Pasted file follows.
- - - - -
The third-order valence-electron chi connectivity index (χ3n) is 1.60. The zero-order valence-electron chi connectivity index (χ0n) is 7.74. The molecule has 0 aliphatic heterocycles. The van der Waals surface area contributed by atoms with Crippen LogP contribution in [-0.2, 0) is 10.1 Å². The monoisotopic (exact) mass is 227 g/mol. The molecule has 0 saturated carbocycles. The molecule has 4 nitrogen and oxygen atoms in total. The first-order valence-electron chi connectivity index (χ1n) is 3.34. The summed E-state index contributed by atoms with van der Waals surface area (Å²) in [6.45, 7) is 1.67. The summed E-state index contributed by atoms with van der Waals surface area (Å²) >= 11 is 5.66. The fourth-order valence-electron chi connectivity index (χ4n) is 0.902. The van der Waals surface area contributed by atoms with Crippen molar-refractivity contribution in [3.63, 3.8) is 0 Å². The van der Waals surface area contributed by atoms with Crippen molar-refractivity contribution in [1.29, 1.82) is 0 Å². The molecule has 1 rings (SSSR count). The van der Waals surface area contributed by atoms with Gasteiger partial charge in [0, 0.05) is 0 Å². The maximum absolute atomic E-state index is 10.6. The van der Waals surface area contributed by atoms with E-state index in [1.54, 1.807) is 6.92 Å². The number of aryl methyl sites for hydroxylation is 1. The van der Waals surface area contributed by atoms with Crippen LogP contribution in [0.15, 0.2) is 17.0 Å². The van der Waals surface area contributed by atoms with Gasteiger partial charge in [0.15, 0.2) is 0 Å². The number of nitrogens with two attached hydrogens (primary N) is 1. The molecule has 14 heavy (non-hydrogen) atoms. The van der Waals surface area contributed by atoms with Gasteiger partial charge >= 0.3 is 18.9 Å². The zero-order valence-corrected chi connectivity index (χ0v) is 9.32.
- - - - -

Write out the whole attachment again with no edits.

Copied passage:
The third-order valence-electron chi connectivity index (χ3n) is 1.60. The zero-order valence-electron chi connectivity index (χ0n) is 7.74. The molecule has 0 aliphatic heterocycles. The van der Waals surface area contributed by atoms with Crippen LogP contribution in [-0.2, 0) is 10.1 Å². The monoisotopic (exact) mass is 227 g/mol. The molecule has 0 saturated carbocycles. The molecule has 4 nitrogen and oxygen atoms in total. The first-order valence-electron chi connectivity index (χ1n) is 3.34. The summed E-state index contributed by atoms with van der Waals surface area (Å²) in [6.45, 7) is 1.67. The summed E-state index contributed by atoms with van der Waals surface area (Å²) >= 11 is 5.66. The fourth-order valence-electron chi connectivity index (χ4n) is 0.902. The van der Waals surface area contributed by atoms with Crippen molar-refractivity contribution in [3.63, 3.8) is 0 Å². The van der Waals surface area contributed by atoms with Crippen molar-refractivity contribution in [1.29, 1.82) is 0 Å². The molecule has 1 rings (SSSR count). The van der Waals surface area contributed by atoms with Gasteiger partial charge in [0, 0.05) is 0 Å². The maximum absolute atomic E-state index is 10.6. The van der Waals surface area contributed by atoms with E-state index in [1.54, 1.807) is 6.92 Å². The number of aryl methyl sites for hydroxylation is 1. The van der Waals surface area contributed by atoms with Crippen LogP contribution in [0.15, 0.2) is 17.0 Å². The van der Waals surface area contributed by atoms with Gasteiger partial charge in [0.15, 0.2) is 0 Å². The number of nitrogens with two attached hydrogens (primary N) is 1. The molecule has 14 heavy (non-hydrogen) atoms. The van der Waals surface area contributed by atoms with Gasteiger partial charge >= 0.3 is 18.9 Å². The zero-order valence-corrected chi connectivity index (χ0v) is 9.32.